Very well done film noir from the 1940s with great performances by Fred MacMurray, Barbara Stanwyck and Edward G. Robinson along with good photography and direction from Billy Wilder. I've seen this one before but it's been at least 20 years though coincidentally, a scene from this was in a movie I recently watched (another re-watch) in Femme Fatale. **4.5/5**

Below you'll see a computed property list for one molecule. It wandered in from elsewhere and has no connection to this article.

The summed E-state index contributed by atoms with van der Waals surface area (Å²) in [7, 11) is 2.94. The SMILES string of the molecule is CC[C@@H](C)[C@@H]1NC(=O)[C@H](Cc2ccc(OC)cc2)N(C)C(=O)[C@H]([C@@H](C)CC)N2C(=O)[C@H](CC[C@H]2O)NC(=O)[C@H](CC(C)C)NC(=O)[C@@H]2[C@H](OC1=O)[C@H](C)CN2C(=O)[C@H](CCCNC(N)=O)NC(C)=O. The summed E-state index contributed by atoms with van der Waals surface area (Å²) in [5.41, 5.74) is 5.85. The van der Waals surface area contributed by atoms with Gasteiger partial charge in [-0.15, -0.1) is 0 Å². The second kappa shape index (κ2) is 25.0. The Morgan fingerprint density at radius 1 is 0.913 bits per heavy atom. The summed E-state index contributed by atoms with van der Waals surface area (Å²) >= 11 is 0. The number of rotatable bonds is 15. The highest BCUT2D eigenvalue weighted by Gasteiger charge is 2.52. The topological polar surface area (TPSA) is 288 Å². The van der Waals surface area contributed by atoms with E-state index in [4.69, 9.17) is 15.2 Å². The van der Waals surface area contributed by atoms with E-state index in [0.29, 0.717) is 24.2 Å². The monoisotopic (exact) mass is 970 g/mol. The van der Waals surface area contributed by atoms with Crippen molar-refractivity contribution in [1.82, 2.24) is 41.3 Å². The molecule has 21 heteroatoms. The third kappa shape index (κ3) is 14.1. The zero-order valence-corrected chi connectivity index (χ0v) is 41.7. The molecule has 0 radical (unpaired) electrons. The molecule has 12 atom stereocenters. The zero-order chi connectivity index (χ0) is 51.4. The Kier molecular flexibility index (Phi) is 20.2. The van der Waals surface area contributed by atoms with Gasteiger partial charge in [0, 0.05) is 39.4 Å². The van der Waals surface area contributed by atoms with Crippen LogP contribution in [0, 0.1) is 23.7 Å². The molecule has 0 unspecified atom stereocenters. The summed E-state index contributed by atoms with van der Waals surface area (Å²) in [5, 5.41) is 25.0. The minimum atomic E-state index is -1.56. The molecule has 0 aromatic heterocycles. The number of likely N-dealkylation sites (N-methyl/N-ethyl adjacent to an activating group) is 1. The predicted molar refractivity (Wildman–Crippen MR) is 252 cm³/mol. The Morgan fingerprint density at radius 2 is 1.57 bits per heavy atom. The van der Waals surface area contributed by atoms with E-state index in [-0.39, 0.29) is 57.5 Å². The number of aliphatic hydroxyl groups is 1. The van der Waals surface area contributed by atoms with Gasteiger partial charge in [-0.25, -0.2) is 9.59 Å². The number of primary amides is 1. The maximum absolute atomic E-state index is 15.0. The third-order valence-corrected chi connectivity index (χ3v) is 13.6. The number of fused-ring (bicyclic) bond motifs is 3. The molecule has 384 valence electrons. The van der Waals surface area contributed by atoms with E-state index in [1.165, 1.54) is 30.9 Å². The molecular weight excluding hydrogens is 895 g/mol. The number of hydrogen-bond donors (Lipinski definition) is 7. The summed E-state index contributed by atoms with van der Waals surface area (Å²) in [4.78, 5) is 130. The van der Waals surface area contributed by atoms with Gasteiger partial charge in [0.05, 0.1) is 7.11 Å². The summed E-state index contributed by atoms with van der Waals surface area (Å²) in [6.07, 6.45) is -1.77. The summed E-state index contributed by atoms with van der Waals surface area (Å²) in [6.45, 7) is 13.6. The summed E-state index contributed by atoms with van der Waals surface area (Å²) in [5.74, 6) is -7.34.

So poor old Tom Powers is married to the cold and calculating "Phyllis" (Barbara Stanwyck). When she starts to have an affair with his charismatic insurance broker "Walter" (Fred MacMurray) the two alight on a cunning plan to dispose of him and to claim the life insurance money. Being in the know about these things, "Walter" figures out a way in which they can double the payout. With their hands still rubbing together, the man's body is found on a railway track and when the police believe it accidental, the cash rolls in. All looks good until one of his colleagues "Keyes" (Edward G. Robinson) smells a rat - and he starts to stick his very sensitive nose in. I always felt Barbara Stanwyck was a very under-rated actress - she is terrific here, as is the under-stated Robinson. Even the usually unremarkable MacMurray turns in an strong performance as Billy Wilder, with some great intense photography and wonderfully potent dialogue pulls the threads of this clever and menacing drama together. The always reliable Miklós Rósza creates a score that really works well with the accumulating tension as we head towards a denouement that keeps us on our toes right til the end. This is a great film.